Districts industriels : du concept à l'histoire. Les termes du débat
AbstractDuring the 70?s, the outstanding achievement of the ?Third Italy? led to the rehabilitation of the Marshallian concept of industrial district and to a growing number of studies on the productive system whose development can be mostly explained by the geographical concentration of activities. At first an exclusive sociologists? and economists? concern, it gradually became the concern of other social sciences, among which History. However promising and stimulating this approach may be, it remains sketchy and blurred, and History hasn?t been able to play its part fully yet because the shift from concept to history raises a number of theoretical, methodological and empirical issues. This article aims at clarifying the contents of the concept, depicting how it was elaborated and how it expanded, and to ponder on its usefulness to historical research. Classification JEL : L, R1, L6, D8, K3, J4, D2, J5, J3, L1
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Bibliographic InfoArticle provided by Presses de Sciences-Po in its journal Revue économique.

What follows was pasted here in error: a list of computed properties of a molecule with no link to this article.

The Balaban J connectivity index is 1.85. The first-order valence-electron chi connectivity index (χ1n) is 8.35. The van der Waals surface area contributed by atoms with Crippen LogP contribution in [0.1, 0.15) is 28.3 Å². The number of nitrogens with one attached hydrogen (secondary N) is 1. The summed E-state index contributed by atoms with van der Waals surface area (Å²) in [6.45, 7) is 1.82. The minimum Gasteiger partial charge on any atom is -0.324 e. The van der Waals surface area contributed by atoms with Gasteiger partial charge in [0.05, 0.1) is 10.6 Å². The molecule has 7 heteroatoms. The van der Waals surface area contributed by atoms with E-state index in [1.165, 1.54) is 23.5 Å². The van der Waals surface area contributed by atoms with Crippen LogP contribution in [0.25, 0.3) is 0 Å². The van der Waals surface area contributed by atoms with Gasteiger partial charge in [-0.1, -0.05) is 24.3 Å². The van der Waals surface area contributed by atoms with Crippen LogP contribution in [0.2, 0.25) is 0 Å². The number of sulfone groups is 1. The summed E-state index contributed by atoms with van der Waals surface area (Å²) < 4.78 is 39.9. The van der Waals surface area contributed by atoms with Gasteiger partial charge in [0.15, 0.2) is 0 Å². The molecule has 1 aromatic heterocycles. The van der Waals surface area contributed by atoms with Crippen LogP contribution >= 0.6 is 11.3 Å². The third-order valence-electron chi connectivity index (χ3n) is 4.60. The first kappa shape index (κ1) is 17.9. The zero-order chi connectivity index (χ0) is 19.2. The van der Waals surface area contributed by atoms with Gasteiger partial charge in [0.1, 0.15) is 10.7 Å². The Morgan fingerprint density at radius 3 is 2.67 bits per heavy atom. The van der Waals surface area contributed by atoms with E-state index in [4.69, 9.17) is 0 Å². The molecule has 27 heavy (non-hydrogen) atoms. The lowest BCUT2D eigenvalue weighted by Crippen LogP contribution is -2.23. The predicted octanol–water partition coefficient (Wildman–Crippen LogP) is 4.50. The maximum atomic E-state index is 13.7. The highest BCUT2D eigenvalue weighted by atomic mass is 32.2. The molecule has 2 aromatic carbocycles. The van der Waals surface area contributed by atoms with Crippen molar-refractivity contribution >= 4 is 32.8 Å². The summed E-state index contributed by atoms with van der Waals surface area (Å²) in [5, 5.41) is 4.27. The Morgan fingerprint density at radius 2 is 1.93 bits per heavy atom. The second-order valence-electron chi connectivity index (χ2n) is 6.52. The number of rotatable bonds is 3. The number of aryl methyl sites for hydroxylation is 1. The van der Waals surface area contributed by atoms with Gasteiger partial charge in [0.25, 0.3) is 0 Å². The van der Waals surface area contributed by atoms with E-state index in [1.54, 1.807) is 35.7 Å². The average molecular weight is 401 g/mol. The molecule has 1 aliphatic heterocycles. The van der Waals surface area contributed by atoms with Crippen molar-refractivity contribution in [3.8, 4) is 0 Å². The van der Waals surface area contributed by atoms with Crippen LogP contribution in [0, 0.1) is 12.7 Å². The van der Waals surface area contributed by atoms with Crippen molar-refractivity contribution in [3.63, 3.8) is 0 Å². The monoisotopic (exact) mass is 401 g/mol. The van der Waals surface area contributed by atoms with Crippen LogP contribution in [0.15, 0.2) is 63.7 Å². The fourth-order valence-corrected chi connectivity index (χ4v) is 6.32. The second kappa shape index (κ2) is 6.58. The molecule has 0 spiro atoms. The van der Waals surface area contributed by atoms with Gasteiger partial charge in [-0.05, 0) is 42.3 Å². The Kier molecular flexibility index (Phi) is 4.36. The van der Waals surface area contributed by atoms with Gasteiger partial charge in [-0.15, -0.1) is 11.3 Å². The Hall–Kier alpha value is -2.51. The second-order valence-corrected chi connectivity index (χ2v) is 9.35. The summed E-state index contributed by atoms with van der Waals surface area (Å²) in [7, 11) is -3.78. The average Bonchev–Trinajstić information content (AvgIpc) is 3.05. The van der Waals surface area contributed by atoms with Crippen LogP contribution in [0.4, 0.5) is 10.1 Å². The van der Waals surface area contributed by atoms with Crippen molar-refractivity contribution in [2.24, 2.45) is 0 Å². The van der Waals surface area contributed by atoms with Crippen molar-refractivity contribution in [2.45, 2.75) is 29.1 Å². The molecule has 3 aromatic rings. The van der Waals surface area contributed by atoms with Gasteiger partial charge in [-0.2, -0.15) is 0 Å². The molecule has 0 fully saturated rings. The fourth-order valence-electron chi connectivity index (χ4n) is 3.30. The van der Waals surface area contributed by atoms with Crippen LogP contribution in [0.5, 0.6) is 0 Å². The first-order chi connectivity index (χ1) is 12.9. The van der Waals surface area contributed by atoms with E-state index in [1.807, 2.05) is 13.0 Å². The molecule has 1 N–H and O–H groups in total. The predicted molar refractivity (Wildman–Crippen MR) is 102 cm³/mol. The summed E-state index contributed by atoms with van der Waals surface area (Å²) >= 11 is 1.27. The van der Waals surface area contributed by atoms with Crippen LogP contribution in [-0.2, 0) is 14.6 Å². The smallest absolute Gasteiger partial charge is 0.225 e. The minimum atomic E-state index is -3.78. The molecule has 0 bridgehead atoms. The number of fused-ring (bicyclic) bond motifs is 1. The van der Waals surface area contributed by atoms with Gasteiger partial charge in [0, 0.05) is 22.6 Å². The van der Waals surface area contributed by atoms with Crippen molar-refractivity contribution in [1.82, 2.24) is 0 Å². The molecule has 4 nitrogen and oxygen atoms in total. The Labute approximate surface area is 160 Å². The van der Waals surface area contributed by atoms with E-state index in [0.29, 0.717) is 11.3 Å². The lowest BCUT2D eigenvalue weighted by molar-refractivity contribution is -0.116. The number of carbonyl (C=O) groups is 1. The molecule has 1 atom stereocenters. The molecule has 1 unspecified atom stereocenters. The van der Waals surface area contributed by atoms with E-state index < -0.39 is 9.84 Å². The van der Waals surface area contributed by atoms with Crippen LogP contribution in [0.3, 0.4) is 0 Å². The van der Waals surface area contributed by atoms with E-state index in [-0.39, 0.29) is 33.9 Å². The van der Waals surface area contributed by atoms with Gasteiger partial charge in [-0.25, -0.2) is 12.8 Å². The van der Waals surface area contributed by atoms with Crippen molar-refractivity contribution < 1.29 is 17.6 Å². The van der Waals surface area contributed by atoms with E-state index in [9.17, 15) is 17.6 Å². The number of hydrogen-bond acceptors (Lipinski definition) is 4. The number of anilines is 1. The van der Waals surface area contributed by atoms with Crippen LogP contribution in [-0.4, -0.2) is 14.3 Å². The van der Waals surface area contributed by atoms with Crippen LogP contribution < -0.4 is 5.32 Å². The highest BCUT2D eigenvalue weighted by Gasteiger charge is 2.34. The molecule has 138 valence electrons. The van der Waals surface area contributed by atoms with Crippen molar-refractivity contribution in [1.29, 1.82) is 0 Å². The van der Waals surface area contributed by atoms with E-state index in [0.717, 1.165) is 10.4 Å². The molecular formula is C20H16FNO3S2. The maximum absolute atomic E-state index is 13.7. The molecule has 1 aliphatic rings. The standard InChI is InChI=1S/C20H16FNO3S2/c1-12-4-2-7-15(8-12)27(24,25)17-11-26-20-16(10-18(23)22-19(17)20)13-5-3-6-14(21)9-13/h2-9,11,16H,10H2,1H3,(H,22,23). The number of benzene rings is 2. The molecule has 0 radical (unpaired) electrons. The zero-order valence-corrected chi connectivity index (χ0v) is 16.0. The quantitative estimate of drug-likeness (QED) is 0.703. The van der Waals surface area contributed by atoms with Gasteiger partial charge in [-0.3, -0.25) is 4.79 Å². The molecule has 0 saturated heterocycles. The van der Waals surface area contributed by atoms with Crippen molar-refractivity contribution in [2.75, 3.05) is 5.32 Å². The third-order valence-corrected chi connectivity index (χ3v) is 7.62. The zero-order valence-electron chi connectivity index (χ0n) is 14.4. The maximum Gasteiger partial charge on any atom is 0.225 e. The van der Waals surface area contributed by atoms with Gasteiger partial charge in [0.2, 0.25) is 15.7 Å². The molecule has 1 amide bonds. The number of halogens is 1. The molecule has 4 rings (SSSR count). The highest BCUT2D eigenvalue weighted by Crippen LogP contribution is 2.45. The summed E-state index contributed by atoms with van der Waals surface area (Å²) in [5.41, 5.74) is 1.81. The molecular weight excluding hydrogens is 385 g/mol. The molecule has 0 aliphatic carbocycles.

Volume (Year): 58 (2007)
Issue (Month): 1 ()
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Find related papers by JEL classification:
- R1 - Urban, Rural, Regional, Real Estate, and Transportation Economics - - General Regional Economics
- L6 - Industrial Organization - - Industry Studies: Manufacturing
- D8 - Microeconomics - - Information, Knowledge, and Uncertainty
- K3 - Law and Economics - - Other Substantive Areas of Law
- J4 - Labor and Demographic Economics - - Particular Labor Markets
- D2 - Microeconomics - - Production and Organizations
- J5 - Labor and Demographic Economics - - Labor-Management Relations, Trade Unions, and Collective Bargaining
- J3 - Labor and Demographic Economics - - Wages, Compensation, and Labor Costs
- L1 - Industrial Organization - - Market Structure, Firm Strategy, and Market Performance
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